Sector Aerospace, Defence and Marine,Digital/Communication/Information Technologies (including Software),Education,Energy,Environment,Financial Services, and Management Consultancy,Healthcare,Manufacturing, including Industrial Biotechology,Pharmaceuticals and Medical Biotechnology,Transport,Other
Impact Types Cultural,Societal,Economic

 
Description Active cloaking for flexural waves in thin plates 
Organisation University of Rennes 1
Country France 
Sector Academic/University 
PI Contribution We had already done some work on active cloaking and this problem was a natural and important extension.
Collaborator Contribution Gregory was interested in working with us due to our expertize in metamaterials.
Impact A journal publication has been submitted: • Futhazar, G., Parnell, W.J. and Norris, A.N. Active cloaking for flexural waves in thin plates. Submitted to J. Sound Vibration. Aug 2014.
Start Year 2012
 
Description Bubble oscillations in microchannels due to geometrical constraint s 
Organisation University of Manchester
Country United Kingdom 
Sector Academic/University 
PI Contribution Supervised student.
Collaborator Contribution Performed experiments on bubble propagation in partially occluded tubes.
Impact Report.
Start Year 2011
 
Description Bubble trapping and sorting in microchannels of complex geometry 
Organisation University of California
Country United States 
Sector Academic/University 
PI Contribution Developed a model of bubble trapping in sudden tube expansions.
Collaborator Contribution Sungyon worked with my PhD student Geoffrey Dawson, who was performing experiments on the topic.
Impact D. Pihler-Puzovic, P. Illien, M. Heil & A. Juel (2012) Suppression of Complex Fingerlike Patterns at the Interface between Air and a Viscous Fluid by Elastic Membranes. Phys. Rev. Lett. 108, 074502, doi:10.1103/PhysRevLett.108.07450
Start Year 2011
 
Description Effect of debris on the melting of glaciers 
Organisation Bavarian Academy of Sciences and Humanities
Country Germany 
Sector Academic/University 
PI Contribution In this research a quantitative analysis is made of the dynamic process by which ice underneath a dry porous debris layer melts. We show that the incorporation of debris layer air flow into a theoretical model of glacial melting can capture the empirically observed features of the so-called Ostrem curve (a plot of the melt-rate as a function of debris depth). Our team inputted the mathematical modelling elements to the project.
Collaborator Contribution Partners added expertise on the theoretical and experimental sides of glaciology.
Impact Several papers submitted or in progress. Further research work undertaken, especially in regard to meteorite detection in the antarctic.
Start Year 2012
 
Description Effect of debris on the melting of glaciers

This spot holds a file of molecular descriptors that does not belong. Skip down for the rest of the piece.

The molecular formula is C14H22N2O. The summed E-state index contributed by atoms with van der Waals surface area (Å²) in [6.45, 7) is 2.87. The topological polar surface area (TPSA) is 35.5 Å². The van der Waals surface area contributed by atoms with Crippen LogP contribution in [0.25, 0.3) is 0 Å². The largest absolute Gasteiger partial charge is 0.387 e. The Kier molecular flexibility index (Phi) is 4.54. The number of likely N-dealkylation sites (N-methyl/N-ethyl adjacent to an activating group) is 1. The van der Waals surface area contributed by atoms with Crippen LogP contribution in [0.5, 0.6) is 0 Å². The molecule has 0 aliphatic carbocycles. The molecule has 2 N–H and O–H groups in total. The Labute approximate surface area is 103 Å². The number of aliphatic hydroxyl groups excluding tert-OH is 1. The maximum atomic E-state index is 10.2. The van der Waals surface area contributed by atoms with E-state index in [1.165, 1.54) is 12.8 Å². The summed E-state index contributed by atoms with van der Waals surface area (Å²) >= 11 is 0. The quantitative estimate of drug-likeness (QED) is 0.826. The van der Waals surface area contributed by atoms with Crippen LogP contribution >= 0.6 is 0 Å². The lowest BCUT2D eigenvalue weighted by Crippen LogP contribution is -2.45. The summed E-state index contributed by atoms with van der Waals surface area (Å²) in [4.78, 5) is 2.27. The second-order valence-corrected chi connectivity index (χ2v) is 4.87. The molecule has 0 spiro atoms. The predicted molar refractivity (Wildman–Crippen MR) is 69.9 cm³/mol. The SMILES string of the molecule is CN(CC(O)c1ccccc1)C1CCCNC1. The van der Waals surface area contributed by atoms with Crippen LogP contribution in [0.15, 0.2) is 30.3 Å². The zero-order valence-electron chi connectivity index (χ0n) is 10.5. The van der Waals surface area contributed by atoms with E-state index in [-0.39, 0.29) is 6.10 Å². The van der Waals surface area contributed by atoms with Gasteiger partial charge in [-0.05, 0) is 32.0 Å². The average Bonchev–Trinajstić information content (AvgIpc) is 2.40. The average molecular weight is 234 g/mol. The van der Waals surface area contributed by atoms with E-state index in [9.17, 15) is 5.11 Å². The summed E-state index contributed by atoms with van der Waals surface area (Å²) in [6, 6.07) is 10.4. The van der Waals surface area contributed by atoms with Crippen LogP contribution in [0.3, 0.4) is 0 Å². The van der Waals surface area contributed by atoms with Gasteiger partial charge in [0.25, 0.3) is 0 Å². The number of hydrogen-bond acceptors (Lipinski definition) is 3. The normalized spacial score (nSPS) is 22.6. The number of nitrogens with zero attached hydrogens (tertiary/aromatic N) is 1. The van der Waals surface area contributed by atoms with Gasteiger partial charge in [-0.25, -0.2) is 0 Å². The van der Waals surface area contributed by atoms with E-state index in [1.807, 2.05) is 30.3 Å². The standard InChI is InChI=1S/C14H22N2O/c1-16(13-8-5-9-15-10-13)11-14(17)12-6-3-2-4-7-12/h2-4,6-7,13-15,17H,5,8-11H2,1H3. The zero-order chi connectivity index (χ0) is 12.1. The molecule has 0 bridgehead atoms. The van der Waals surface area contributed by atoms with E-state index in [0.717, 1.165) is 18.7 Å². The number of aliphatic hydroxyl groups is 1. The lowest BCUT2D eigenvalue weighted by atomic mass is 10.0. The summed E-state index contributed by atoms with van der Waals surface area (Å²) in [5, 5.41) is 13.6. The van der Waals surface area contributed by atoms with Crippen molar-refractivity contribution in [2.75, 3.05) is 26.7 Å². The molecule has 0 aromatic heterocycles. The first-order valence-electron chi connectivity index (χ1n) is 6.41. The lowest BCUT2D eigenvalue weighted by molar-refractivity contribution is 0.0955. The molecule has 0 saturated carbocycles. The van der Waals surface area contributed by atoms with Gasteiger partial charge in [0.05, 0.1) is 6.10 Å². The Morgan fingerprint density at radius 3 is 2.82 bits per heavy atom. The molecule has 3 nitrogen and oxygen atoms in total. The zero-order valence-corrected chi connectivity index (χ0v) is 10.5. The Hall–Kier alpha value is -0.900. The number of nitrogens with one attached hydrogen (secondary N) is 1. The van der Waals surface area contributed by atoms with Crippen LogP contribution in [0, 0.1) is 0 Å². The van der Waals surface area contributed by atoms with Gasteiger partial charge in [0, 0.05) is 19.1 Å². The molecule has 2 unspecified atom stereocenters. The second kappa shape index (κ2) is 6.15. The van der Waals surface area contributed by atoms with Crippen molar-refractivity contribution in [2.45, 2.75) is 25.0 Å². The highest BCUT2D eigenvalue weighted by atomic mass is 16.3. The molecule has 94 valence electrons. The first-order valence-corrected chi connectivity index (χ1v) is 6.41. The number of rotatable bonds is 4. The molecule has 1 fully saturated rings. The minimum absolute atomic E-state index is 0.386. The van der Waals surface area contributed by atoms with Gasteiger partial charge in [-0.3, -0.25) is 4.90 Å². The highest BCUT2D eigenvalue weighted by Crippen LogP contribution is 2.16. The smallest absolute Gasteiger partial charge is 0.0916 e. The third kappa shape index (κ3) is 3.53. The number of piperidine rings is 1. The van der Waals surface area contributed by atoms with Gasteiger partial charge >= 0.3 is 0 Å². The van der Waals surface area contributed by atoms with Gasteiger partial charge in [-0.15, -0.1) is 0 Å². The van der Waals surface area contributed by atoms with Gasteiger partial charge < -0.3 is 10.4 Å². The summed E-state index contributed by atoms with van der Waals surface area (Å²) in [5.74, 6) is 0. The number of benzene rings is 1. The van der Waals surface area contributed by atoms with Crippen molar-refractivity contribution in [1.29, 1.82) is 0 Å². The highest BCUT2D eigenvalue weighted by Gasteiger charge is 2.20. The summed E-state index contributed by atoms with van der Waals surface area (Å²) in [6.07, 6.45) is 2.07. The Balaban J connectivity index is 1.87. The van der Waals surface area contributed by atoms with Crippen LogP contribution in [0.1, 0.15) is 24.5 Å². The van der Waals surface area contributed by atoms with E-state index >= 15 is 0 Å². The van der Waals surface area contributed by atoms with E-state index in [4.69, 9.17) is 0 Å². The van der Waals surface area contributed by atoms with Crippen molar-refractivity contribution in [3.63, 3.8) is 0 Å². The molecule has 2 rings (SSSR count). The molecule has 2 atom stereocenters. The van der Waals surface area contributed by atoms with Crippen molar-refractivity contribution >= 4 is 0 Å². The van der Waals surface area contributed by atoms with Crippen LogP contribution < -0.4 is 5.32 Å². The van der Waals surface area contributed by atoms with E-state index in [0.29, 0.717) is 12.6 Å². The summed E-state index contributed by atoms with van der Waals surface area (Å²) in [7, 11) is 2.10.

Organisation British Antarctic Survey
Country United Kingdom 
Sector Academic/University 
PI Contribution In this research a quantitative analysis is made of the dynamic process by which ice underneath a dry porous debris layer melts. We show that the incorporation of debris layer air flow into a theoretical model of glacial melting can capture the empirically observed features of the so-called Ostrem curve (a plot of the melt-rate as a function of debris depth). Our team inputted the mathematical modelling elements to the project.
Collaborator Contribution Partners added expertise on the theoretical and experimental sides of glaciology.
Impact Several papers submitted or in progress. Further research work undertaken, especially in regard to meteorite detection in the antarctic.
Start Year 2012
 
Description Effect of debris on the melting of glaciers 
Organisation University of Limerick
Country Ireland 
Sector Academic/University 
PI Contribution In this research a quantitative analysis is made of the dynamic process by which ice underneath a dry porous debris layer melts. We show that the incorporation of debris layer air flow into a theoretical model of glacial melting can capture the empirically observed features of the so-called Ostrem curve (a plot of the melt-rate as a function of debris depth). Our team inputted the mathematical modelling elements to the project.
Collaborator Contribution Partners added expertise on the theoretical and experimental sides of glaciology.
Impact Several papers submitted or in progress. Further research work undertaken, especially in regard to meteorite detection in the antarctic.
Start Year 2012
 
Description Effect of debris on the melting of glaciers 
Organisation University of Oxford
Department Mathematical Institute Oxford
Country United Kingdom 
Sector Academic/University 
PI Contribution In this research a quantitative analysis is made of the dynamic process by which ice underneath a dry porous debris layer melts. We show that the incorporation of debris layer air flow into a theoretical model of glacial melting can capture the empirically observed features of the so-called Ostrem curve (a plot of the melt-rate as a function of debris depth). Our team inputted the mathematical modelling elements to the project.
Collaborator Contribution Partners added expertise on the theoretical and experimental sides of glaciology.
Impact Several papers submitted or in progress. Further research work undertaken, especially in regard to meteorite detection in the antarctic.
Start Year 2012
 
Description Effect of debris on the melting of glaciers 
Organisation University of Sheffield
Country United Kingdom 
Sector Academic/University 
PI Contribution In this research a quantitative analysis is made of the dynamic process by which ice underneath a dry porous debris layer melts. We show that the incorporation of debris layer air flow into a theoretical model of glacial melting can capture the empirically observed features of the so-called Ostrem curve (a plot of the melt-rate as a function of debris depth). Our team inputted the mathematical modelling elements to the project.